Discussion:
Cziffra's recordings - Hungaroton Vs. EMI
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George
2014-10-22 19:14:19 UTC
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Just curious if there is much of a difference in performance of the works that Cziffra recorded for Hungaroton, then later recorded for EMI?

George
h***@btinternet.com
2014-10-22 21:13:42 UTC
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I think that some of the recordings which have been released on EMI were actually recorded at Hungaroton's studios on Paris. That was the case with a handful of his Hungarian Rapsodies - and I certainly prefered them to the ones he recorded later.

Probably my favourite studio Cziffra recording is a CD with the EMI logo with music by Daquin, Luly, Rameau, Couperin and Ravel. Whether all of this is really Hungaroton branded EMI I don't know.
Bozo
2014-10-22 23:05:05 UTC
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I would also recommend this Aura Classics cd of live RSI performances from 1963, if I recall :

http://tinyurl.com/kntpqfg
George
2014-10-24 02:20:57 UTC
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Post by Bozo
http://tinyurl.com/kntpqfg
Thanks!

Anyone have more to say on my original question?

George
h***@btinternet.com
2014-10-26 10:24:30 UTC
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I think some of his best recordings are on EMI, I'm thinking of the Senlis recordings, especially the Brahms and French baroque therin. There's also a recording with some pretty special Scarlatti from a Prague concert , I'm not sure if it was an EMI CD. We've also discussed here his EMI Paganini Variations - which certainly divides opinions and certainly is unique - I appreciate it a lot. That was on one of his Introuvables - which is worth having, it also has some good Chopin for example, etudes. And, as you know, George, I'm very very fond of his studio Beethoven sonatas, which also was EMI. His Chopin Waltzes and the Chopin Etudes which Tom put on great pianists too - they were branded EMI. I'm going to listen to how he plays the Chopin sonatas later today.

Of course some of these EMI studio recordings may in fact be made at Hungaroton's studios, where he clearly felt comfortable.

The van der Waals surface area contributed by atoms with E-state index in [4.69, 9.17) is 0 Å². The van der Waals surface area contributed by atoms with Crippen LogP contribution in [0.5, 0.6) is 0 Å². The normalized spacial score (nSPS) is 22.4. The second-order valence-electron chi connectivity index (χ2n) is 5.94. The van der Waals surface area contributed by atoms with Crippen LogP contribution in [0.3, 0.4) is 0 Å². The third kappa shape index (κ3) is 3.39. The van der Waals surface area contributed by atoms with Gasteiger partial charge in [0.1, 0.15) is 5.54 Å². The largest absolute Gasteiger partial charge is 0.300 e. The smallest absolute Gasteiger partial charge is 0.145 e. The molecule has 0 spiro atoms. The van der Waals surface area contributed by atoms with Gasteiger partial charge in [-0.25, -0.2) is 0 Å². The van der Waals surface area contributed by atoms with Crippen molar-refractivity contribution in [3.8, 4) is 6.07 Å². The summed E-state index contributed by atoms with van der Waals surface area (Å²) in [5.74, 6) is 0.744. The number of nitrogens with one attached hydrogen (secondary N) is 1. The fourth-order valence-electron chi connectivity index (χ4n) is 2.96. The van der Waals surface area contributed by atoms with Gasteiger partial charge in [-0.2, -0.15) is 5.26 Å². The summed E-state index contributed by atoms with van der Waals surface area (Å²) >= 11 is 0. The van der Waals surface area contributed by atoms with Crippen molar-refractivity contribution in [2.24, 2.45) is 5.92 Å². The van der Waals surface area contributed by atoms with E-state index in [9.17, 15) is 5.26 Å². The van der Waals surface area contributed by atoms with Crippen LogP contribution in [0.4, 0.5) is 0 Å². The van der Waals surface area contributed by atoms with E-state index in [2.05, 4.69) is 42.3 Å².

Are the Senlis recordings really live. Anyone like his Schumann?
h***@btinternet.com
2014-10-26 10:29:26 UTC
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I meant to say the Senlis recordings have some ood Chopin etudes, not the Introuvables,
delphi XE
2014-11-28 07:02:47 UTC
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Post by George
Just curious if there is much of a difference in performance of the works that Cziffra recorded for Hungaroton, then later recorded for EMI?
George
Cziffra had recorded several works for Hungaroton, during 1954 Oct 21 to 1956 Sept 29.
His dazzling performance of Liszt Concerto in studio is not recorded for EMI, but for Hungaroton.
You may know that he had recorded Gershwin's Rhapsody in Blue for Hungaroton. (Any other versions are not popped up)

In Liszt's Transcendental Etude, the No.4 has many differences beetween EMI version.
But in the Hungarian Rhapsody, the EMI licensed Nos. 2, 6, 12, 15 from Hungaroton.

And there's some performances of special improvisations/transcriptions that Cziffra didn't recorded for EMI.
gggg gggg
2021-01-24 23:10:41 UTC
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Post by George
Just curious if there is much of a difference in performance of the works that Cziffra recorded for Hungaroton, then later recorded for EMI?
George
Tonight on WFMT:

https://www.wfmt.com/2021/01/24/the-art-of-gyorgy-cziffra-i-2/

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